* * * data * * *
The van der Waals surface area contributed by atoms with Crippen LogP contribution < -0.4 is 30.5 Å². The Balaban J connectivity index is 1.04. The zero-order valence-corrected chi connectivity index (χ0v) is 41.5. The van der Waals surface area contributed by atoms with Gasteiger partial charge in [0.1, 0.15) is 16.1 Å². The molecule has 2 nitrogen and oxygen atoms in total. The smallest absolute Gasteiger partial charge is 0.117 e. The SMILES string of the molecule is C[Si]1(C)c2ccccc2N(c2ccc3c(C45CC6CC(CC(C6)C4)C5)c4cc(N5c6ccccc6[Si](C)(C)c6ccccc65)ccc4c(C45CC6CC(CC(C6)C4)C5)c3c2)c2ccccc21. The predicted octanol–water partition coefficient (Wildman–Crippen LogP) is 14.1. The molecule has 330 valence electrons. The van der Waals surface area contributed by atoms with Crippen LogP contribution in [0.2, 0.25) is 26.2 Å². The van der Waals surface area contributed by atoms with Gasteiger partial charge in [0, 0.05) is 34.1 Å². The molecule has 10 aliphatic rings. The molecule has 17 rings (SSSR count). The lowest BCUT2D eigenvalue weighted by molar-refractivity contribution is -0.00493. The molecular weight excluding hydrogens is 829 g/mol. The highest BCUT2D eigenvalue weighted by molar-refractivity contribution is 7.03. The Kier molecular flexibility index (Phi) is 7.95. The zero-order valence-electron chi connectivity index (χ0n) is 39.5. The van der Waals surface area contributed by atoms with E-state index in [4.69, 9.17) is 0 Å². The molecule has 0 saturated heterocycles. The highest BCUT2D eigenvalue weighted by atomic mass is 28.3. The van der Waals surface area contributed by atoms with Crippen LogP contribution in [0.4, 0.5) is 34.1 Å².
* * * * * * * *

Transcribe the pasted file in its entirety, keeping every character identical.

The van der Waals surface area contributed by atoms with Crippen LogP contribution < -0.4 is 30.5 Å². The Balaban J connectivity index is 1.04. The zero-order valence-corrected chi connectivity index (χ0v) is 41.5. The van der Waals surface area contributed by atoms with Gasteiger partial charge in [0.1, 0.15) is 16.1 Å². The molecule has 2 nitrogen and oxygen atoms in total. The smallest absolute Gasteiger partial charge is 0.117 e. The SMILES string of the molecule is C[Si]1(C)c2ccccc2N(c2ccc3c(C45CC6CC(CC(C6)C4)C5)c4cc(N5c6ccccc6[Si](C)(C)c6ccccc65)ccc4c(C45CC6CC(CC(C6)C4)C5)c3c2)c2ccccc21. The predicted octanol–water partition coefficient (Wildman–Crippen LogP) is 14.1. The molecule has 330 valence electrons. The van der Waals surface area contributed by atoms with Crippen LogP contribution in [0.2, 0.25) is 26.2 Å². The van der Waals surface area contributed by atoms with Gasteiger partial charge in [0, 0.05) is 34.1 Å². The molecule has 10 aliphatic rings. The molecule has 17 rings (SSSR count). The lowest BCUT2D eigenvalue weighted by molar-refractivity contribution is -0.00493. The molecular weight excluding hydrogens is 829 g/mol. The highest BCUT2D eigenvalue weighted by molar-refractivity contribution is 7.03. The Kier molecular flexibility index (Phi) is 7.95. The zero-order valence-electron chi connectivity index (χ0n) is 39.5. The van der Waals surface area contributed by atoms with E-state index in [4.69, 9.17) is 0 Å². The molecule has 0 saturated heterocycles. The highest BCUT2D eigenvalue weighted by atomic mass is 28.3. The van der Waals surface area contributed by atoms with Crippen LogP contribution in [0.4, 0.5) is 34.1 Å².